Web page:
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Paid v. Unpaid Holidays

JH asks: “If a company offers no benefits, what about national holidays, are the employees (salaried or hourly) made to work, or do they just have the day off with no pay, or have the choice of the day off or not?

Employers are not required to provide paid holidays to non-exempt employees. Unless an employer agrees to pay non-exempt employees for holidays, the employer is not required to pay for the holiday. An employer can require employees to work holidays without providing additional compensation.

This may not be true with respect to exempt salaried workers. To meet the exemption requirements under State and Federal law, most exempt workers must receive a “salary.” This means the employee will receive the pay regardless of the number of hours the employee works. There are limited instances when an employer can reduce an exempt employee’s weekly salary. See my April 2nd post regarding “Do I Have To Pay My Exempt Employees If They Are Sick?”

If the employer shuts down the office for less than a full week and the employee is ready, willing and able to work, deductions may not be made for the time when work is not available. If, on the other hand, the employer remains open on the holiday and the employee chooses not to perform work on that day, the employee will have absented himself or herself for personal reasons and the employer may be able to reduce the employee’s salary in proportion to the amount of time the employee is absent.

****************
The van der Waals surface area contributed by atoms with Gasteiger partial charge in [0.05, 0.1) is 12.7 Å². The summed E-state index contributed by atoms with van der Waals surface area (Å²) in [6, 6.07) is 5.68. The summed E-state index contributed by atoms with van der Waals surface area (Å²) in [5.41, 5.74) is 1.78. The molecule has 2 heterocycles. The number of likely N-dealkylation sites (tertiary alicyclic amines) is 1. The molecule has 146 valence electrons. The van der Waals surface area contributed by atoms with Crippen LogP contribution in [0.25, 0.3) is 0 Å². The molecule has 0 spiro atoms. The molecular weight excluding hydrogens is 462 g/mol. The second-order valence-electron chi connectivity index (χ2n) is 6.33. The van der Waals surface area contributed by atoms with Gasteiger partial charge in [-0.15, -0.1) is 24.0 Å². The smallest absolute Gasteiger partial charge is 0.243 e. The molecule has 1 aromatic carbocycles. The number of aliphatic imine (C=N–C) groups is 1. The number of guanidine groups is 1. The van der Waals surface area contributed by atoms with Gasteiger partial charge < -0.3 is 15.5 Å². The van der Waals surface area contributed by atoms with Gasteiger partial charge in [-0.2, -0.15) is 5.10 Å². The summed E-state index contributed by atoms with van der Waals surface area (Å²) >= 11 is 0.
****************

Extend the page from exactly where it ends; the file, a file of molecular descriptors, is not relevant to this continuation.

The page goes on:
Many employers find that in order to attract quality talent they must provide some benefits, and paid holidays or increased rates for holiday work is a common benefit.

Whatever the policy is, the employer should ensure the policy is clearly stated in writing and provided to the employee. The employee handbook is the most common vehicle for disclosing company policies, but I have seen holiday policies in offer letters, employment contracts, or as separately posted and/or delivered policies.

The Law Office of Phillip J. Griego
95 South Market Street, Suite 520
San Jose, CA 95113
Tel. 408-293-6341
Original article by Robert E. Nuddleman, former associate of The Law Office of Phillip J. Griego.

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Phillip J. Griego represents employees and businesses throughout Silicon Valley and the greater San Francisco Bay Area including Palo Alto, Menlo Park, Mountain View, Los Altos, San Jose, the South Bay Area, Campbell, Los Gatos, Cupertino, Morgan Hill, Gilroy, Sunnyvale, Santa Cruz, Saratoga, and Alameda, San Mateo, Santa Clara, San Benito, Mendocino, and Calaveras counties.